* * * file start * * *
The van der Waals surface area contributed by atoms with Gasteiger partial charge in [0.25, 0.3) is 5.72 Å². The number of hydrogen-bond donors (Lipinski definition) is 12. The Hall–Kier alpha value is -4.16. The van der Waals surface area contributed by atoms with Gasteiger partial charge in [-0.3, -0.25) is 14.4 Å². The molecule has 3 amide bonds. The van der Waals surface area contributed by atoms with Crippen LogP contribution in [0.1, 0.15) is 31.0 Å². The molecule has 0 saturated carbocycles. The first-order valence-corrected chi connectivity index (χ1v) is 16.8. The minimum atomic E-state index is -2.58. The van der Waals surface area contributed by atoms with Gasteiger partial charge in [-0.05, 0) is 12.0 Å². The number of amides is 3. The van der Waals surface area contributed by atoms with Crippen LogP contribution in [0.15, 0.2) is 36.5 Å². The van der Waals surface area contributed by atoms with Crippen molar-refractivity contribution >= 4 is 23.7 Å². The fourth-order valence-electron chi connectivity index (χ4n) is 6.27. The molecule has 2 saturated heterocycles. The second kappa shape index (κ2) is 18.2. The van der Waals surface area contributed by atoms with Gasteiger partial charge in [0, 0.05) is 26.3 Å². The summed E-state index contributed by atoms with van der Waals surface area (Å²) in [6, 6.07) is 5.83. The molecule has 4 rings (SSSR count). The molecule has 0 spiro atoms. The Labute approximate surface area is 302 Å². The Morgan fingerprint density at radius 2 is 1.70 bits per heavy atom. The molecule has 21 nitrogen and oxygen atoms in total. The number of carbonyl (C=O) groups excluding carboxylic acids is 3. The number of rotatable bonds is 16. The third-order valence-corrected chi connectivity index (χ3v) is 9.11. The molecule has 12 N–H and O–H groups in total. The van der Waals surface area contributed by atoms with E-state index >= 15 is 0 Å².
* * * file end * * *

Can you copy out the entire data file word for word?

The van der Waals surface area contributed by atoms with Gasteiger partial charge in [0.25, 0.3) is 5.72 Å². The number of hydrogen-bond donors (Lipinski definition) is 12. The Hall–Kier alpha value is -4.16. The van der Waals surface area contributed by atoms with Gasteiger partial charge in [-0.3, -0.25) is 14.4 Å². The molecule has 3 amide bonds. The van der Waals surface area contributed by atoms with Crippen LogP contribution in [0.1, 0.15) is 31.0 Å². The molecule has 0 saturated carbocycles. The first-order valence-corrected chi connectivity index (χ1v) is 16.8. The minimum atomic E-state index is -2.58. The van der Waals surface area contributed by atoms with Gasteiger partial charge in [-0.05, 0) is 12.0 Å². The number of amides is 3. The van der Waals surface area contributed by atoms with Crippen LogP contribution in [0.15, 0.2) is 36.5 Å². The van der Waals surface area contributed by atoms with Crippen molar-refractivity contribution >= 4 is 23.7 Å². The fourth-order valence-electron chi connectivity index (χ4n) is 6.27. The molecule has 2 saturated heterocycles. The second kappa shape index (κ2) is 18.2. The van der Waals surface area contributed by atoms with Gasteiger partial charge in [0, 0.05) is 26.3 Å². The summed E-state index contributed by atoms with van der Waals surface area (Å²) in [6, 6.07) is 5.83. The molecule has 4 rings (SSSR count). The molecule has 0 spiro atoms. The Labute approximate surface area is 302 Å². The Morgan fingerprint density at radius 2 is 1.70 bits per heavy atom. The molecule has 21 nitrogen and oxygen atoms in total. The number of carbonyl (C=O) groups excluding carboxylic acids is 3. The number of rotatable bonds is 16. The third-order valence-corrected chi connectivity index (χ3v) is 9.11. The molecule has 12 N–H and O–H groups in total. The van der Waals surface area contributed by atoms with E-state index >= 15 is 0 Å².